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The Watts Rebellion

In the aftermath of the Watts Riots, photographs show police occupation, burned-out buildings, politicians, and a community looking toward a more hopeful future.
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About the Images

The images in this group depict the aftermath of the Watts Riots and the neighborhood's later efforts at renewal. Photographs taken over several years show the progression: police occupation, burned-out buildings, politicians, and a community looking toward a more hopeful future.


By the late 1960s, despite the ongoing Civil Rights movement, frustration over poverty, discrimination, injustice, and high unemployment among African Americans helped fuel unrest in many poor, black urban areas. On August 11, 1965, sparked by an angry confrontation between a white police officer and an African American motorcyclist, the Watts neighborhood in Los Angeles erupted in a large-scale civil disorder that lasted for six days and became known as the Watts Riots. Thirty-four people were reported killed, 4,000 were arrested, and 600 buildings were damaged or destroyed. Similar riots erupted in many American cities after Martin Luther King, Jr., was assassinated in April 1968.

Recovery from the riots was slow. Photographs taken two months later show a woman and her baby on the sidewalk, in front of rotting furniture; and a young man standing in front of a burned-out store near his home. Other photographs, taken seven months after the riots, reflect the racial tension that remained between police and residents after the riots — images of armed officers on patrol and officers frisking black suspects for weapons. And another photograph, taken two years later, shows people walking by a row of still-abandoned apartment buildings.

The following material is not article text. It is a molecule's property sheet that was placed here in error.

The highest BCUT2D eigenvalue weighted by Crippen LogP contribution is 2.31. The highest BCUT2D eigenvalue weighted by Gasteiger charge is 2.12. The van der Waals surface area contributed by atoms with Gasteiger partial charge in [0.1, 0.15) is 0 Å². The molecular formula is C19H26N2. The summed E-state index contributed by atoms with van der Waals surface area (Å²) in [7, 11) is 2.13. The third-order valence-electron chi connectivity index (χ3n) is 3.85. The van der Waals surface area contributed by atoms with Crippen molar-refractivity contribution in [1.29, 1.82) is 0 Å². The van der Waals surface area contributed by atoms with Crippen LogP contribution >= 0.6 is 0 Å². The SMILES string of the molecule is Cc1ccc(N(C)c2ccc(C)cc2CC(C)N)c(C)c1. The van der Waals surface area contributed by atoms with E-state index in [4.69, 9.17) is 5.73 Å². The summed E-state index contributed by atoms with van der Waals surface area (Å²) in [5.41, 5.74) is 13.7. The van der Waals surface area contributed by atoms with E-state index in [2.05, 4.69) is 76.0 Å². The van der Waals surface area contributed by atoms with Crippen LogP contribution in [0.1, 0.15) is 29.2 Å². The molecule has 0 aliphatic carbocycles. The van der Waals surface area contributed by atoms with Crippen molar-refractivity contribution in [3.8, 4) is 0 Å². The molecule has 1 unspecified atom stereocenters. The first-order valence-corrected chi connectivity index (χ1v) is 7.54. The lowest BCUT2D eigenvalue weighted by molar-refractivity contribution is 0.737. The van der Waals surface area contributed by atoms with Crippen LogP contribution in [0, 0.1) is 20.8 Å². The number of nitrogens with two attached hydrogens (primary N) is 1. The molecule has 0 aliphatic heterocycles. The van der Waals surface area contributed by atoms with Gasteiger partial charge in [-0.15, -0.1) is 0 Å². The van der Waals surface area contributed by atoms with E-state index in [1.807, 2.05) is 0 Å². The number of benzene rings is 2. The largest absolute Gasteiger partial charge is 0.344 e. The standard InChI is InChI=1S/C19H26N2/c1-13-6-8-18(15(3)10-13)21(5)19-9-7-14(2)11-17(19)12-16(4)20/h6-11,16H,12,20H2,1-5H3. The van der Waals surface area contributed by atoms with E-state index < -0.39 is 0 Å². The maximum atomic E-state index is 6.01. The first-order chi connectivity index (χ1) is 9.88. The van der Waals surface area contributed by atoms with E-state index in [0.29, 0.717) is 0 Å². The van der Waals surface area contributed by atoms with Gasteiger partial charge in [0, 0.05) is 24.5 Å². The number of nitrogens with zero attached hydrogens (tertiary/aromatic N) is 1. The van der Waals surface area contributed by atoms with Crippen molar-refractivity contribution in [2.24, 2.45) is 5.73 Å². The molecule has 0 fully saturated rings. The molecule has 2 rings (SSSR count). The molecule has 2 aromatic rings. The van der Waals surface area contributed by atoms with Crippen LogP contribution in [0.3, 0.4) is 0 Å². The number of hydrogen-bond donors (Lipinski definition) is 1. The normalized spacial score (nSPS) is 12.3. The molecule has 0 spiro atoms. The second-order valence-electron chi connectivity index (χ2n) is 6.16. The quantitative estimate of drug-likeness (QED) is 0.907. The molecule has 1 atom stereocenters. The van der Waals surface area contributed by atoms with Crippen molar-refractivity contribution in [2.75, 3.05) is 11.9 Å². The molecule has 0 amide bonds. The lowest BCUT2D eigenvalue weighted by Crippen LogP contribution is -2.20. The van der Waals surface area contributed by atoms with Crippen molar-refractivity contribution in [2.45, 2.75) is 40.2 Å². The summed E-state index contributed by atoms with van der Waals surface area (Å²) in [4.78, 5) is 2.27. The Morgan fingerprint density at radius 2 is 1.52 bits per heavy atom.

The riots got the attention of politicians. California Governor Pat Brown (1959−1967) and Los Angeles Mayor Sam Yorty are shown leaving a post-riot conference in March 1966. The people in the Watts community didn't wait for the politicians; they made great efforts at renewal after the riots. Two photographs portray African American girls and boys walking to their summer jobs in Watts. Another image depicts a man handing out shovels and street cleaning supplies to boys ready to help in a clean-up drive.

The Watts community also attempted to reinvigorate its neighborhood by holding parades and local celebrations. In one image, the Queen of the Watts Christmas Parade waves to the crowd; in another, Roosevelt Grier, a popular professional football player for the Los Angeles Rams, shakes hands with children at the Watts Summer Festival. And boxer Muhammad Ali leads the Watts Summer Festival in an open convertible. Other important local figures shown here include activist Ron Karenga, (now Dr. Maulana Karenga, the founder of the holiday Kwanzaa); and Italian American artist Simon Rodia, with his famous “outsider” sculpture known as the Watts Towers, which is still a central attraction in Watts today.

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"The Watts Rebellion" was curated and written by the University of California in 2005.

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The text of this exhibition is available under a Creative Commons CC-BY license. You are free to share and adapt it however you like, provided you provide attribution as follows:

The Watts Rebellion curated by University of California staff, available under a CC BY 4.0 license. © 2005, Regents of the University of California.